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All Saints Day, Cycle C

November 1 or the First Sunday in November

As we pause to remember those loved by us who have died during the past twelve months or within the scope of our memories, we turn to the inspired writers of each of the texts selected for this occasion. Shall we not also on this All Saints’ Day worship God with these writers, along with all whom we remember who have lived among us? Let us boldly worship God as God is perceived within Christianity, as Creator Father of Jesus and of all of us throughout the expanse of time and space, as Redeeming Son, the Risen Christ our Savior, and as Loving, Active, Sustaining Spirit, continuously involved in our lives. Let us acclaim the saints of all times and places, and let us worship God as God is revealed to us, with no limitations or reservations.

Psalm 149

The reason for the selection of this psalm for this occasion was probably the reference to the assembly of the faithful in 149:1 and the cry “Let those who are faithful rejoice triumphantly in glory” in 149:5. The reading should be limited, however, to 149:1-5 to avoid the use of the holy war command for violence and vengeance that is in 149:6-9a.

Daniel 7:1-3, 15-18

Together with the oppressed of ancient Israel and with all others oppressed up to the present time, we share in joyful anticipation the hope expressed in this apocalyptic text that soon the oppressed saints of the Most High will receive and possess the kingdom. The text reminds us that apocalyptic literature is not merely other-worldly and theological; it is also this-worldly and political. This text reminds us also that our emphasis on this All Saints’ Day occasion must be both a joyful anticipation of release from suffering and a powerful protest against economic, political, social, and spiritual oppression in our time and place.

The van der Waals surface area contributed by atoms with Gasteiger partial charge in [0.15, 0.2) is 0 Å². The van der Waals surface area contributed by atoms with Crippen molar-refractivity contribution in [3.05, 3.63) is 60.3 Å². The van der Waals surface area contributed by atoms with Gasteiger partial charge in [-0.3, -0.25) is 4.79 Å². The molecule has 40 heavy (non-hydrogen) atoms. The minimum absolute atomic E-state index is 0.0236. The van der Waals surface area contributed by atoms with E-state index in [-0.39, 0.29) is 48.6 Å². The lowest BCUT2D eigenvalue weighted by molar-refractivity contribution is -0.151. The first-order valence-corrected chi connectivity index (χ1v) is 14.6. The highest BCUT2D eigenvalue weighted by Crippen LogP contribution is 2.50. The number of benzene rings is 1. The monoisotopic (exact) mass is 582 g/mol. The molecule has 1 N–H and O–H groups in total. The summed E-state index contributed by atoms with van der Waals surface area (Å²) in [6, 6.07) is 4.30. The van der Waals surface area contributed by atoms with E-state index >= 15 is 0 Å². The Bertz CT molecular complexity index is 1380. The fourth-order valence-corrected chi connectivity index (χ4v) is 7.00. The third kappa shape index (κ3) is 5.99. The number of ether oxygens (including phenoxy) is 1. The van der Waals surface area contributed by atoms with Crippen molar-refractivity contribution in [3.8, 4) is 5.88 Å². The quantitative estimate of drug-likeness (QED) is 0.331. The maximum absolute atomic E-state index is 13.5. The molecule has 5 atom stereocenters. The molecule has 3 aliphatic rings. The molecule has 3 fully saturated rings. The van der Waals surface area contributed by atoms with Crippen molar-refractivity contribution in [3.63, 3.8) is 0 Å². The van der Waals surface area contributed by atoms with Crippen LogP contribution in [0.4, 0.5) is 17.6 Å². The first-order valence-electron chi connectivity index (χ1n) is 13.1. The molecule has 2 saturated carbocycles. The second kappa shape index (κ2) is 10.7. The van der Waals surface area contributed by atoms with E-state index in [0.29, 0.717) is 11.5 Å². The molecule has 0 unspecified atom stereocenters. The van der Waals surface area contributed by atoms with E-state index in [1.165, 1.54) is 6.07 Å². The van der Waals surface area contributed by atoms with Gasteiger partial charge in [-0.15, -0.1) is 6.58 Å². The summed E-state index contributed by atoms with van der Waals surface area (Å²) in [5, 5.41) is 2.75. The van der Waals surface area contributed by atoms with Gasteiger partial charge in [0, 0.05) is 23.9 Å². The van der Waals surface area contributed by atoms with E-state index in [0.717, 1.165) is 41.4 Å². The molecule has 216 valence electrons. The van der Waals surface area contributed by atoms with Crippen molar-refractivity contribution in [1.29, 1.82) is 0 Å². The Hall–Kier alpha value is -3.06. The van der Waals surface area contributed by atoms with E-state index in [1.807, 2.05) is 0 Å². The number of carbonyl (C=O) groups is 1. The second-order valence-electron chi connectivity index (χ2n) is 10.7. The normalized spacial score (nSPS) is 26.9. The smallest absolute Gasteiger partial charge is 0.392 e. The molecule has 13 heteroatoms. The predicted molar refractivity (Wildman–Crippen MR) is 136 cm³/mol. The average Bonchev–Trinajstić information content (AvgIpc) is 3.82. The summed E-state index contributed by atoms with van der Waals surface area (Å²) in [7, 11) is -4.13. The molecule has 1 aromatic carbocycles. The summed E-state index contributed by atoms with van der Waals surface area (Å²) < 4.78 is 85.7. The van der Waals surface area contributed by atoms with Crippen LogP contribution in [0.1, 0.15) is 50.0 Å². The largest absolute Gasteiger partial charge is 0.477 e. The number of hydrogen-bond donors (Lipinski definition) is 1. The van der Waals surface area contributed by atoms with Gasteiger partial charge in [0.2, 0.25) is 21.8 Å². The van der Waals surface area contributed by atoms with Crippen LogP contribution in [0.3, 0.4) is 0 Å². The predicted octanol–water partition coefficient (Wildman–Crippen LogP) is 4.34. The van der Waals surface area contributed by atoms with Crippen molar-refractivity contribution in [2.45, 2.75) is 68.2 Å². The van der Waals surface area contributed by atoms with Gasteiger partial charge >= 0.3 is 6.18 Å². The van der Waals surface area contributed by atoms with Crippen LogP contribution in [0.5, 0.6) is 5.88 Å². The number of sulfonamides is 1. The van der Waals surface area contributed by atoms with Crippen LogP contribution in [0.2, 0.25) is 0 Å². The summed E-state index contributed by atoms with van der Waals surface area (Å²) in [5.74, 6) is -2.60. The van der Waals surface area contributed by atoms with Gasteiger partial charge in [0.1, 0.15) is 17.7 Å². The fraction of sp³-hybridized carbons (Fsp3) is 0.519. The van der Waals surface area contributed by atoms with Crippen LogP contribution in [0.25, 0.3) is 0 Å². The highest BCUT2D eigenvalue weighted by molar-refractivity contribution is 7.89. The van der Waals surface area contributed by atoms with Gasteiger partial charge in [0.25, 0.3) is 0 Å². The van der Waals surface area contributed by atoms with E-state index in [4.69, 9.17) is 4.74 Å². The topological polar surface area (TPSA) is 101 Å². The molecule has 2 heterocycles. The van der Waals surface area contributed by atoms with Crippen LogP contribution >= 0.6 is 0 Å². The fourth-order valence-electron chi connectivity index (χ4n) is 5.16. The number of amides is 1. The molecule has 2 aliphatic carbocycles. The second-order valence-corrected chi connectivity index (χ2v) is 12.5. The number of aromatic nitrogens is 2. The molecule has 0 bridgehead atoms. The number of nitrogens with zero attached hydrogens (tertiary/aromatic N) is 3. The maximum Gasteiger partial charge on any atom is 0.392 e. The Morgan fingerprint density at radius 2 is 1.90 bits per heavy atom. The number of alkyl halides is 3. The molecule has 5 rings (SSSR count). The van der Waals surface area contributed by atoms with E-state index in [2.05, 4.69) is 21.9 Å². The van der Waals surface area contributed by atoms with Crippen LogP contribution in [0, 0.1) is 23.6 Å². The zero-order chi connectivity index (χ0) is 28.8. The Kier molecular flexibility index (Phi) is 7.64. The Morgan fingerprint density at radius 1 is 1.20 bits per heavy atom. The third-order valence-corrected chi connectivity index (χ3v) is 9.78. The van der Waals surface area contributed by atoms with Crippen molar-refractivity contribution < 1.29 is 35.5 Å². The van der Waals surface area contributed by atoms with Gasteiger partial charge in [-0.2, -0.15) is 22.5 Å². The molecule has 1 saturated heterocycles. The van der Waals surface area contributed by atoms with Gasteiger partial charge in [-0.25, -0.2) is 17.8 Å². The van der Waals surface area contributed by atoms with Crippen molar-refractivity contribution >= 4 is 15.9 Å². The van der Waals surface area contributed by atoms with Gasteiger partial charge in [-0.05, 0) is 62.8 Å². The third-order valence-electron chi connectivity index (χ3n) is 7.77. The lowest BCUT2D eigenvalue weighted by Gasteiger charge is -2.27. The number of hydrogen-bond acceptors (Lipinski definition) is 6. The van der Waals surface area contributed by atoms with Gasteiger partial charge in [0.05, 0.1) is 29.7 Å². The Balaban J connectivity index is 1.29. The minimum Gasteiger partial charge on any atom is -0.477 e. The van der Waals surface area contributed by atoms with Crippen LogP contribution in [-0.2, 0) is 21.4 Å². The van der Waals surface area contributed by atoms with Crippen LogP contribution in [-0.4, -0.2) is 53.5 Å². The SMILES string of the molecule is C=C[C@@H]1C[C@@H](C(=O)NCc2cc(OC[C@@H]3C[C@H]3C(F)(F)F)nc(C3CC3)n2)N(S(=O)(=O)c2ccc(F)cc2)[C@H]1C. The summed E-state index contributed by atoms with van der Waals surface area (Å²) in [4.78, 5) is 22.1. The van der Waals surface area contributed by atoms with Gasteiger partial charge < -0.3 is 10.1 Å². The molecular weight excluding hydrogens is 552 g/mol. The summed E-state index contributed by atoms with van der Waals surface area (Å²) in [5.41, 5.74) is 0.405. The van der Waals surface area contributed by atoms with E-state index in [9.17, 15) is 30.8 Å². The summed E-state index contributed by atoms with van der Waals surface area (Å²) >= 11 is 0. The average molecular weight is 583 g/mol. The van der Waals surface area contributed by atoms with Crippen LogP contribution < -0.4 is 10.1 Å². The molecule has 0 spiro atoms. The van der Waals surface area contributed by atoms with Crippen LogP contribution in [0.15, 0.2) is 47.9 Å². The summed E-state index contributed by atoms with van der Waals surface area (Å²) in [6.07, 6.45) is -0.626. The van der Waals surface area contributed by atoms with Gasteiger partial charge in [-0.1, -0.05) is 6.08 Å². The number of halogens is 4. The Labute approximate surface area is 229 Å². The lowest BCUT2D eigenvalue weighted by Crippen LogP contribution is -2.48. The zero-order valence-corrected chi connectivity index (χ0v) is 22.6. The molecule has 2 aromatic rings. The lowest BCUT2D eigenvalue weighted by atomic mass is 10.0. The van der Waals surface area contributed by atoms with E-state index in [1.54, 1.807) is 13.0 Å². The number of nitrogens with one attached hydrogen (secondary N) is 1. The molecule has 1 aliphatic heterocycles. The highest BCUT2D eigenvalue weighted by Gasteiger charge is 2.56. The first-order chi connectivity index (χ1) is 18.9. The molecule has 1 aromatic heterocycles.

Ephesians 1:11-23

In this portion of the blessing section of this epistle the Pauline writer was assuring those who would read the document that both Jewish-background followers of Jesus and non-Jewish-background followers of Jesus would share in the glorious inheritance of the saints. The amazing power and grace of God are said to have been shown both in the raising of Jesus from the dead as Lord and Christ and in the sealing of both Jewish and non-Jewish background followers of Jesus with the promised Holy Spirit of God.

Luke 6:20-31

With the insights that have come from oppressed Christians in Latin America, Africa, Asia, and elsewhere during recent decades, we recognize that the sense of Luke 6:20 is probably “Blessed are you who are oppressed (rather than merely poor), for the kingdom of God belongs to you!” “Poor” is the more general sense of the Greek word πτωχοι used here; “oppressed” is the more specific. Those who are oppressed are also always poor, since the oppressors take everything from them. People who are oppressed economically, politically, socially, and spiritually are always hungry and lacking of adequate shelter, clothing, and medical care, and they often weep bitter tears of helplessness.

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Authors of
Lectionary Scripture Notes
Norman A. Beck is the Poehlmann Professor of Theology and Classical Languages and the Chairman of the Department of Theology, Philosophy, and Classical Languages at Texas Lutheran University
Dr. Norman A. Beck
Mark Ellingsen is professor at the Interdenominational Theological Center in Atlanta, Georgia
Dr. Mark Ellingsen